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 Jack the Ripper: A Suspect Guide 
This text is from the E-book Jack the Ripper: A Suspect Guide by Christopher J. Morley (2005). Click here to return to the table of contents. The text is unedited, and any errors or omissions rest with the author. Our thanks go out to Christopher J. Morley for his permission to publish his E-book.

Pastor John George Gibson

Gibson was named as Jack the Ripper by author Robert Graysmith in the book The Bell Tower. Graysmith makes the claim that Theo Durrant, a 24 year old medical student, who was arrested, found guilty and executed on 7 January 1898 for the murder of two women, Blanch Lamont 18, and Minnie Williams 21, in San Francisco's Baptist Church, was in fact innocent of the crime and that the real culprit was John George Gibson, the church pastor. Graysmith then goes on to claim that Gibson was also responsible for the Whitechapel murders. Graysmith claims Gibson was In London when the murders occurred, and suddenly left shortly after.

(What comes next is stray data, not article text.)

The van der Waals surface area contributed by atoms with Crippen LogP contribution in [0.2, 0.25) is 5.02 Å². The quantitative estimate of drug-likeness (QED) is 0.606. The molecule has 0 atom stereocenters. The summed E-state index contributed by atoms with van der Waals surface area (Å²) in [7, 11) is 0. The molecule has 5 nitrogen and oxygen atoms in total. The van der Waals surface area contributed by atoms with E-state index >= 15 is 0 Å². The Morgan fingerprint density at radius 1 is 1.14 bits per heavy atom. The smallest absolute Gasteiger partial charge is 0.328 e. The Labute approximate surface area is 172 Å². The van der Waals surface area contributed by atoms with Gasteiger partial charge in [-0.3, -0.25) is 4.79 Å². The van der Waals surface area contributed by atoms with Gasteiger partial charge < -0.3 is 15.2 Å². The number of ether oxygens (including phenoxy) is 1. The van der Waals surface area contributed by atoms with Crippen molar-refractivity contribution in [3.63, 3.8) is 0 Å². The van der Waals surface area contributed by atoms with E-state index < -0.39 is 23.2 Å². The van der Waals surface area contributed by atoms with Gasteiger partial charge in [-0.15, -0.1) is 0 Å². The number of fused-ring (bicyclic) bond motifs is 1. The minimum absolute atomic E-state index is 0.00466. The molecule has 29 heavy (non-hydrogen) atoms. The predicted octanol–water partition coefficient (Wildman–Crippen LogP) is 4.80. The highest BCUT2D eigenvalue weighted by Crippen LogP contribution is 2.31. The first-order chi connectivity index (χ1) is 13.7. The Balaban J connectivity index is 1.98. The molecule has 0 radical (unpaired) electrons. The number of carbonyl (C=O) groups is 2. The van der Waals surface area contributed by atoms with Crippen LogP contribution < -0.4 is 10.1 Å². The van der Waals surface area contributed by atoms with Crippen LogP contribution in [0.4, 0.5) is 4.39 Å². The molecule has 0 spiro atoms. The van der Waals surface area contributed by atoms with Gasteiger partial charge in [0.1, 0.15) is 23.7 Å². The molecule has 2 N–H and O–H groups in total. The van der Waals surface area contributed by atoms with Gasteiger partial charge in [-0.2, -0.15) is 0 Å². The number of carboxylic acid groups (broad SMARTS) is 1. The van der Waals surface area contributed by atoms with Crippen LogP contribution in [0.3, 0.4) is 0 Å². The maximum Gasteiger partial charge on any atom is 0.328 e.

John George Gibson was born in Edinburgh on 14 August 1859, and at the time of the Whitechapel murders was 29 years of age, 5ft 9"tall, fair haired with a small sandy moustache, well built and broad shouldered. According to the San Francisco News, Gibson confessed on his deathbed to Charlie Floyd, in the spring of 1912, that it was he, and not Theo Durrant, who murdered Blanch Lamont and Minnie Williams. Unfortunately the person Gibson supposedly confessed to, Charlie Floyd, never actually existed and appears to be a hybrid of several different people. There is no evidence Gibson was in London at the time of the Ripper murders and it is believed he was serving at a church in Scotland at the time. While Graysmith produces no evidence that Gibson was responsible for the Whitechapel murders, he also provides no evidence that Gibson perpetrated the murders in San Francisco's Baptist church either, or that Theo Durrant was actually innocent of the crimes.







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